All the Israeli media report on the new start of new social distancing restrictions agreed by cabinet and set to be approved by the Knesset this week. Restaurant owners met yesterday with Prime Minister Benjamin Netanyahu and with Finance Minister Yisrael Katz and warned that closing restaurants would lead to the collapse of the restaurant sector. The restaurateurs said that they expected Prime Minister Netanyahu and Finance Minister Katz to reply by this morning to their demand not to close them.
Kan Radio News reports that the newly formed economic cabinet will meet today to discuss how to allocate the NIS 6bn stimulus plan declared by the Prime Minister last week. Finance Minister Katz is opposed to attempts to make an exception for singles so that they would not receive the grant. He wrote on Twitter that this would badly harm soldiers and university students and many others who have contributed and still contribute to the State of Israel’s resilience and its economy. Blue and White Chairman Benny Gantz wants half of the grant, NIS 3bn, to go to the weaker sectors.
Ma’ariv notes that Netanyahu’s stimulus plan to give money to every Israeli regardless of their financial situation was heavily criticised by the Governor of the Bank of Israel, Prof. Amir Yaron. “In the current situation, we should improve the package of steps so that they are focused. We must not think that we can increase spending and increase the deficit unlimitedly. The crisis is liable to worsen, particularly in the fall and winter, and we have to save our ammunition, both in financial terms and in terms of the trust we enjoy in the markets,” Yaron said.
Yediot Ahronot’s economic correspondent, Sever Plocker, adds in his article the reasoning of Netanyahu’s new stimulus plan by his economic advisor. Prof. Avi Simhon explained in reply to the criticism of the plan that the original intent had indeed been not to give grants to the upper three deciles, but that since “speed was critical, it was better to give money even to those who don’t deserve it and not to delay the money to those who would collapse without it”. Plocker writes that this “is and was an imaginary choice and is resolvable”.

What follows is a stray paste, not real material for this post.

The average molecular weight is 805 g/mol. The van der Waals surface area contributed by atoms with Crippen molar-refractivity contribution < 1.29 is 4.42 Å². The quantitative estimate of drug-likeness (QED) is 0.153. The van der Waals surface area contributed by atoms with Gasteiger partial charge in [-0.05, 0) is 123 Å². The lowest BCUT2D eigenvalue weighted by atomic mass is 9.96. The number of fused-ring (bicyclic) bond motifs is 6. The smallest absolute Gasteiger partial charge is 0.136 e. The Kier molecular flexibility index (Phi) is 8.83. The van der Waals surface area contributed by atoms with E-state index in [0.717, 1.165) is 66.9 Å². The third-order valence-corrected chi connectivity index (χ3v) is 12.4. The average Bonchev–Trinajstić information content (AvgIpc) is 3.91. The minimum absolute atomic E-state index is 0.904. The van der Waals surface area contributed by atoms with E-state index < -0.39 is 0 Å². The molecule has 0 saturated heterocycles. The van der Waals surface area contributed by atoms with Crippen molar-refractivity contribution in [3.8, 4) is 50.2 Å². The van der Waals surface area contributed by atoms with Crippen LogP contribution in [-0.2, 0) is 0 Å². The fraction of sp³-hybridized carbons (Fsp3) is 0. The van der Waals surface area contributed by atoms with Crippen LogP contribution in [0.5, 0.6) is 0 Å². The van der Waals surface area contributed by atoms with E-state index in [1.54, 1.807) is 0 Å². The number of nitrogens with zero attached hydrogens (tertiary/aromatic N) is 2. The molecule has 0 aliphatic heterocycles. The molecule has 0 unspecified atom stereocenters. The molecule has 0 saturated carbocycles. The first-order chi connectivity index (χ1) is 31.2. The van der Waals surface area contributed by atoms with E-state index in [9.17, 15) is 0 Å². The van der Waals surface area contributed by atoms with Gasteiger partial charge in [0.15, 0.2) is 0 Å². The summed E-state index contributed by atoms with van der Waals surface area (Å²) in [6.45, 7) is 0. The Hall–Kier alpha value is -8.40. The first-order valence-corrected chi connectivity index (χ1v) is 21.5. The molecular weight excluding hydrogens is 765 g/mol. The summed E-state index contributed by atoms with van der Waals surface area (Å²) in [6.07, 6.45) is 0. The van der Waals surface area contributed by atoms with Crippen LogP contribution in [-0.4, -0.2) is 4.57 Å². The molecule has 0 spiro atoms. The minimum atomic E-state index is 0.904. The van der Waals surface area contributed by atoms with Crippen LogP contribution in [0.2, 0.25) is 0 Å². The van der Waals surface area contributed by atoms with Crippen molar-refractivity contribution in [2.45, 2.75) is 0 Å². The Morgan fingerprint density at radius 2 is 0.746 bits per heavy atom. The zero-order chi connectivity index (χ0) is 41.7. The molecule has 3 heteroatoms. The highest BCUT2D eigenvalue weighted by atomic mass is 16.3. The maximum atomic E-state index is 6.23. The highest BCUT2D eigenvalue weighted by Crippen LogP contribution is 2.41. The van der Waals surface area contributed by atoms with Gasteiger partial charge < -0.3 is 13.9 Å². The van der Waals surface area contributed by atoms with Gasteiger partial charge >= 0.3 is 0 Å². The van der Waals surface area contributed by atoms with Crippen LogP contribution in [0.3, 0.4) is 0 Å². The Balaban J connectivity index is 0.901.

The Jerusalem Post reports that the Hungarian Foreign Minister, Péter Szijjártó, is scheduled to visit Israel today to sign a deal on space research. Szijjártó will only visit Jerusalem, where he will meet with Netanyahu, Foreign Minister Gabi Ashkenazi and Science Minister Yizhar Shay. Hungary and Israel have tight ties and the country is considered to be a very “close friend” of Israel, Avi Nir-Feldklein, the head of the Foreign Ministry’s Europe department, told reporters on Sunday.
Haaretz reports that Israel is close to appointing a head to lead the battle against the coronavirus. Prof. Gabi Barbash, best known recently as the Channel 12 News health analyst, has been asked to manage the campaign against the virus. Barbash has two clear advantages: Lots of relevant experience – he has been director of Tel Aviv’s Ichilov Hospital and Health Ministry director-general – and public recognition stemming from his frequent media appearances. The formal announcement of his appointment was being delayed Sunday, as officials struggled to define the scope of his authority and whether he answers directly to the Prime Minister or the Health Ministry.
All the Israeli media report that the Israel Defense Forces (IDF) managed to control a drone that hovered over the Israeli-Lebanese border, landing it successfully in Israel on Sunday. In a statement, the IDF confirmed that “IDF troops spotted a drone infiltrating Israeli airspace from Lebanon. The drone was monitored by the forces who deployed various means [to stop it].” Following the infiltration, Lebanon’s National News Agency reported that the drone was for commercial use, and belonged to a Lebanese singer. Israeli defence officials have accused Hezbollah of using ostensibly civilian tools, including drones, to conduct reconnaissance along the border. The event comes after a number of infiltration attempts in recent weeks by migrant workers attempting to enter Israel.